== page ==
Given the party-lines debate that has revolved around the Department of Labor’s fiduciary rule for the past year – ever since President Obama put the full force and backing of the White House behind the final rule – it was widely believed that once President Trump won the presidential election, it would just be a matter of time before he issued an Executive Order to delay the rollout of the regulation this April. And yesterday morning, the White House circulated a draft version of the coming Executive Order, to be signed that afternoon, that would impose a 180-day delay to the rule.
Except as it turns out, the final version of the Memorandum that President Trump signed did not actually include a provision to delay the fiduciary rule after all, despite wide media reporting to the contrary! Instead, the Secretary of Labor was merely directed to conduct a new “economic and legal analysis” to assess whether the fiduciary rule and its looming applicability date is causing harm to investors by limiting access, triggering dislocations in the retirement services industry, or likely to cause increased litigation and increased costs for consumers. And if that is the case, then the Department of Labor would undertake yet another proposed rulemaking process, with a Notice and Comment period, before proceeding. A direct Executive Order from the President to delay, though, is off the table (though notably, many had pointed out it wouldn’t have been legally permissible to delay that way in the first place).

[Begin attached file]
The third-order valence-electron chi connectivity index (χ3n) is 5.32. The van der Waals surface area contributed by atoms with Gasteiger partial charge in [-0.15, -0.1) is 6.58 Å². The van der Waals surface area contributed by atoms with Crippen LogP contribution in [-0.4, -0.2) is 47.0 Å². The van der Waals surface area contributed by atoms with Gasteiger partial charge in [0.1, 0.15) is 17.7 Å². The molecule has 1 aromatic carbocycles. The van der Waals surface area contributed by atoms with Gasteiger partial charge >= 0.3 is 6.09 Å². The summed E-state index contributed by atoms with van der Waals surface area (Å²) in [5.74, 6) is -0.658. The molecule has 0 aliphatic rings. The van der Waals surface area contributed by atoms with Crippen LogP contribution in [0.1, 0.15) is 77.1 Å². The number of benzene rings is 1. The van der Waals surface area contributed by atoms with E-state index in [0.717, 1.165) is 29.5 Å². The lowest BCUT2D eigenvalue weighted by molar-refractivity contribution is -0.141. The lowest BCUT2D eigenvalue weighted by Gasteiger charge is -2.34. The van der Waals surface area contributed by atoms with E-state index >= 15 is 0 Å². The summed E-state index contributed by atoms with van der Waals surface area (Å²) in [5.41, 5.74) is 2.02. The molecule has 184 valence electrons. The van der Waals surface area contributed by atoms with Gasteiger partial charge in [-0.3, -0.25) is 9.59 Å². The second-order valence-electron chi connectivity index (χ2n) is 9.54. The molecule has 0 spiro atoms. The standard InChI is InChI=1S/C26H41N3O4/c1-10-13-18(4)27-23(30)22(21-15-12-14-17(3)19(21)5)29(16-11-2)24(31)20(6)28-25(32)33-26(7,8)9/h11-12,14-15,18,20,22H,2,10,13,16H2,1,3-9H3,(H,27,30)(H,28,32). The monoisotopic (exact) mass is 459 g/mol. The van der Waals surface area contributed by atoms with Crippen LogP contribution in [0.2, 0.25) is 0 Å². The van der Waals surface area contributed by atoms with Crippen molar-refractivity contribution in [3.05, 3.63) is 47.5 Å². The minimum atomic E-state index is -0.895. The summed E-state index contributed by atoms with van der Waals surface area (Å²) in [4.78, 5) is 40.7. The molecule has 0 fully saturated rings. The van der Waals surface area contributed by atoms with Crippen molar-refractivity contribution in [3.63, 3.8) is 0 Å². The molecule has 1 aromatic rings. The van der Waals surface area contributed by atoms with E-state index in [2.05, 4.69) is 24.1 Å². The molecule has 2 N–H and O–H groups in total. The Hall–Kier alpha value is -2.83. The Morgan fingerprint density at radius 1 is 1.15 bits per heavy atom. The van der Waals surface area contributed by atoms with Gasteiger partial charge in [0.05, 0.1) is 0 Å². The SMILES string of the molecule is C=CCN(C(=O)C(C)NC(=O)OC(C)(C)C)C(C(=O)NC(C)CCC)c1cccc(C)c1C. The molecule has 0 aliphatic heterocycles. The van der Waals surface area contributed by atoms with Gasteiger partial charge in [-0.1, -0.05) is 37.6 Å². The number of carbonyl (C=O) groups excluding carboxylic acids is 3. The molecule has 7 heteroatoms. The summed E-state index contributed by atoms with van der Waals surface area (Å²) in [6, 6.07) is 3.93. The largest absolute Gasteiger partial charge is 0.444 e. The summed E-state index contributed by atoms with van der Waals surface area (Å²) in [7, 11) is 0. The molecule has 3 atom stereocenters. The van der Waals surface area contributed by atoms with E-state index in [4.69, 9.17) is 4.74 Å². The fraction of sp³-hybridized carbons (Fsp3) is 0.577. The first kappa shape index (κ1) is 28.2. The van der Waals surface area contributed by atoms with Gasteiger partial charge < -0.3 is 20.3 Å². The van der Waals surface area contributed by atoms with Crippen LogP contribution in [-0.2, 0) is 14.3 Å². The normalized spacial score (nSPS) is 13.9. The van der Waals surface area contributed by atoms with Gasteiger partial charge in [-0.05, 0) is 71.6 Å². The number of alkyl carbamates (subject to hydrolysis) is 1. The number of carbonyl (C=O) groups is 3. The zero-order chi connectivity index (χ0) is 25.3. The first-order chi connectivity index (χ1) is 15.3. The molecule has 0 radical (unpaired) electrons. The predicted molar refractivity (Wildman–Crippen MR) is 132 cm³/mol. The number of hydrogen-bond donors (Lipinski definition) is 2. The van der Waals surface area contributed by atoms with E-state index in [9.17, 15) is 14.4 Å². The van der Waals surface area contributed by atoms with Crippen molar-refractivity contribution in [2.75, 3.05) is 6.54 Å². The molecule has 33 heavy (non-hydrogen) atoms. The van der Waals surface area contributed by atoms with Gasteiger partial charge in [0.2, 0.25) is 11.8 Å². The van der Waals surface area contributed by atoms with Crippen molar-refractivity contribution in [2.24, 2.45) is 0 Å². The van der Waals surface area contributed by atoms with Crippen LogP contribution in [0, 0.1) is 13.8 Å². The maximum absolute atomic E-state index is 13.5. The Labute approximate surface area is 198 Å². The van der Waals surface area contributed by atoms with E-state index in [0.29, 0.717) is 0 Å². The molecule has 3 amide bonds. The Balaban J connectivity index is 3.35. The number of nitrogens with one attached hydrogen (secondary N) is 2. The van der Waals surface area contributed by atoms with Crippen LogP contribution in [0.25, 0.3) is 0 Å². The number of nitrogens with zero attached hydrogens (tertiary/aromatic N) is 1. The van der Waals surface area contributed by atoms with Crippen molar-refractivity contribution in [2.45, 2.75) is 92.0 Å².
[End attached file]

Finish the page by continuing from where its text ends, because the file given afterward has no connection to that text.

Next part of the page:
Given barely 2 months until the applicability date, it’s still unclear whether the new economic analysis requirement and subsequent rulemaking process will be able to successfully delay the rule, especially since President Trump’s Labor Secretary nominee Andrew Puzder hasn’t yet been confirmed, and is now reportedly being delayed indefinitely due to ongoing questions about his ethics and financial disclosures paperwork. Nonetheless, a delay is still possible – and indeed, President Trump’s Memorandum effectively directs the DoL to try to find some way to do so – whether by inviting a stay in one of the lawsuits, going through a “hasty” rulemaking process to at least get some delay in the applicability date on the table (and then expand into further rule changes thereafter), or getting Congress to intervene (and overcoming a Senate Democrats filibuster).
But for the time being, the fact remains that it’s still “game on” for the Department of Labor’s fiduciary rule. The President’s Executive-Order-that-wasn’t may still ultimately facilitate a delay in the rule, and/or start the process of making changes to the fiduciary rule’s long-term provisions after the rule takes effect (but before any real enforcement and legal exposure kicks in). But that remains to be seen in the steps that acting Labor Secretary Ed Hugler does or doesn’t take in the coming days and weeks to quickly push the required economic analysis and the start of a new rulemaking process! At a minimum, though, it’s looking increasingly likely that the DoL fiduciary rule will be here to stay in some form… the only question is exactly what provisions last in the truly-final version, and when it will truly take full effect!